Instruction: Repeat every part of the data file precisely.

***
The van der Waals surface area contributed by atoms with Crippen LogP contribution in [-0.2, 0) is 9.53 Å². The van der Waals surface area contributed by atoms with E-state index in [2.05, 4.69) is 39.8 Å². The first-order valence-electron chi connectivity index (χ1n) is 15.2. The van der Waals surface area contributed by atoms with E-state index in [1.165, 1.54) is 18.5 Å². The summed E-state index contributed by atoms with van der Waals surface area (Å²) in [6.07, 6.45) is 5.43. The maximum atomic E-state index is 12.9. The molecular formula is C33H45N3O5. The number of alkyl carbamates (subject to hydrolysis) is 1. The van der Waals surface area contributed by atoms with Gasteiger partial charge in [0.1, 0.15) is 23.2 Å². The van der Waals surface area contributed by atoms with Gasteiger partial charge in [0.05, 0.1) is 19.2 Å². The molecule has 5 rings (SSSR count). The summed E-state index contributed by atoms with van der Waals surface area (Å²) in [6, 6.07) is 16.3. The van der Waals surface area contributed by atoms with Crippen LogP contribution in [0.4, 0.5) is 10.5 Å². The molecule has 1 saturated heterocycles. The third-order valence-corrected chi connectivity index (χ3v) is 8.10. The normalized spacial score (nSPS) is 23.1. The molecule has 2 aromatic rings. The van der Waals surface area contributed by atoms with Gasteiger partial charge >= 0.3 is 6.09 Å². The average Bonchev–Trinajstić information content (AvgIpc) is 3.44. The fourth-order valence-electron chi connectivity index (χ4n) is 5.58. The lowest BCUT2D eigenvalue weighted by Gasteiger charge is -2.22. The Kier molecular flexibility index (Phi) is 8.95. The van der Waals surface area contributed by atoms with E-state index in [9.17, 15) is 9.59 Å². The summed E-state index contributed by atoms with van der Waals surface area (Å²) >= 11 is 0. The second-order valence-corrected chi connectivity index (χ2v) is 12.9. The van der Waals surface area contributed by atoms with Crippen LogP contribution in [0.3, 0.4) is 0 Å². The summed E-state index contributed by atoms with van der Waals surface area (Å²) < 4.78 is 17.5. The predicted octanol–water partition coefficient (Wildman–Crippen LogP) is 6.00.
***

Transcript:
The van der Waals surface area contributed by atoms with Crippen LogP contribution in [-0.2, 0) is 9.53 Å². The van der Waals surface area contributed by atoms with E-state index in [2.05, 4.69) is 39.8 Å². The first-order valence-electron chi connectivity index (χ1n) is 15.2. The van der Waals surface area contributed by atoms with E-state index in [1.165, 1.54) is 18.5 Å². The summed E-state index contributed by atoms with van der Waals surface area (Å²) in [6.07, 6.45) is 5.43. The maximum atomic E-state index is 12.9. The molecular formula is C33H45N3O5. The number of alkyl carbamates (subject to hydrolysis) is 1. The van der Waals surface area contributed by atoms with Gasteiger partial charge in [0.1, 0.15) is 23.2 Å². The van der Waals surface area contributed by atoms with Gasteiger partial charge in [0.05, 0.1) is 19.2 Å². The molecule has 5 rings (SSSR count). The summed E-state index contributed by atoms with van der Waals surface area (Å²) in [6, 6.07) is 16.3. The van der Waals surface area contributed by atoms with Crippen LogP contribution in [0.4, 0.5) is 10.5 Å². The molecule has 1 saturated heterocycles. The third-order valence-corrected chi connectivity index (χ3v) is 8.10. The normalized spacial score (nSPS) is 23.1. The molecule has 2 aromatic rings. The van der Waals surface area contributed by atoms with Gasteiger partial charge >= 0.3 is 6.09 Å². The average Bonchev–Trinajstić information content (AvgIpc) is 3.44. The fourth-order valence-electron chi connectivity index (χ4n) is 5.58. The lowest BCUT2D eigenvalue weighted by Gasteiger charge is -2.22. The Kier molecular flexibility index (Phi) is 8.95. The van der Waals surface area contributed by atoms with E-state index in [9.17, 15) is 9.59 Å². The summed E-state index contributed by atoms with van der Waals surface area (Å²) >= 11 is 0. The second-order valence-corrected chi connectivity index (χ2v) is 12.9. The van der Waals surface area contributed by atoms with Crippen LogP contribution in [0.3, 0.4) is 0 Å². The summed E-state index contributed by atoms with van der Waals surface area (Å²) < 4.78 is 17.5. The predicted octanol–water partition coefficient (Wildman–Crippen LogP) is 6.00.